Setting a film in the pristine front yard of American suburbia is always going to cast shadows of 'Blue Velvet' and 'The Stepford Wives', but Julian Farrino’s 'The Oranges' aims for less gruesome subversions. Out on DVD this week, it presents the tribulations of two neighbouring families mired in the quiet discontent of middle-class drudgery as the daughter of the Ostroff clan is received home from a long and self-searching spin round the globe.
Nina Ostroff’s (Leighton Meester) return explicates the well-worn dysfunction of the two households until her sudden and outrageous affair with the patriarch of the Wallings family, David (Hugh Laurie), explodes the lifestyle-template they’ve grudgingly followed. The rapport between Laurie and Meester was evident in her recurring episodes in 'House', and it helps carry an on-screen romance that would otherwise appear too broadly drawn, while Farino’s directing and cast remain unobtrusive and workmanlike.
'The Oranges' wasn’t the first film to give us a predictable domestic scandal that forces its characters from routine to self-discovery, in fact it wasn’t even the first that year: the pins are set up in an alignment similar to Niall MacCormick’s 'Albatross', but knocked down here with less overt enthusiasm.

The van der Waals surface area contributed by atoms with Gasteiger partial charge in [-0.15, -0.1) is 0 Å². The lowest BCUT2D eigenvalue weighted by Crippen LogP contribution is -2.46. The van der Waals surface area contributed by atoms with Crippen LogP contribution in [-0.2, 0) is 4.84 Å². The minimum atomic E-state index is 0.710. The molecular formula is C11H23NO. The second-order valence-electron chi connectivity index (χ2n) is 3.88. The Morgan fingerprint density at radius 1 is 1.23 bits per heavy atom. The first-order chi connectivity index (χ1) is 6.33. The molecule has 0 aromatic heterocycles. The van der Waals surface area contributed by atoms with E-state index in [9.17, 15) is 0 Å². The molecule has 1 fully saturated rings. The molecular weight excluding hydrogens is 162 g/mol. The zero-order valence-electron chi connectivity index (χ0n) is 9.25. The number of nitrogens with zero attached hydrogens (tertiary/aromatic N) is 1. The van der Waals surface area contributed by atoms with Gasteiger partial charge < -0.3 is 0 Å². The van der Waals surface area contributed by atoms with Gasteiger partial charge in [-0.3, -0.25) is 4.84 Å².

'The Oranges' might be the only one, however, to undermine its few decent jokes and serviceable ensemble acting with a narration that’s not only entirely unnecessary but gives us the unwanted opinions of the only character that doesn’t matter and who shows no sign of an arc until the final five minutes, the Wallings’ daughter, Vanessa (Alia Shawkat).
Presented as our protagonist and played as a teenage cliché-cocktail of one part selfish angst to two parts delusion of relevance, you could lift Vanessa and her turgid voiceover straight out of the film and lose nothing of the plot or the drama. Vanessa’s interludes are presumably an attempt to illustrate the fallout of the affair on the blank slate of an innocent member of the family. But that slate is so blank, so tedious, that it’s difficult to feel anything but bored by her.
As long as you don’t let Vanessa intrude upon your notice, the film is funny and well-observed, even if the observation has been made a hundred times before. 'The Oranges'’ effort to throw off the suburban surrender of unambitious lives is an 'American Beauty' that never fully commits, but even if it’s without inspiration it’s still not without some colour.
'The Oranges' was released on DVD this week and is available to purchase from amazon.co.uk.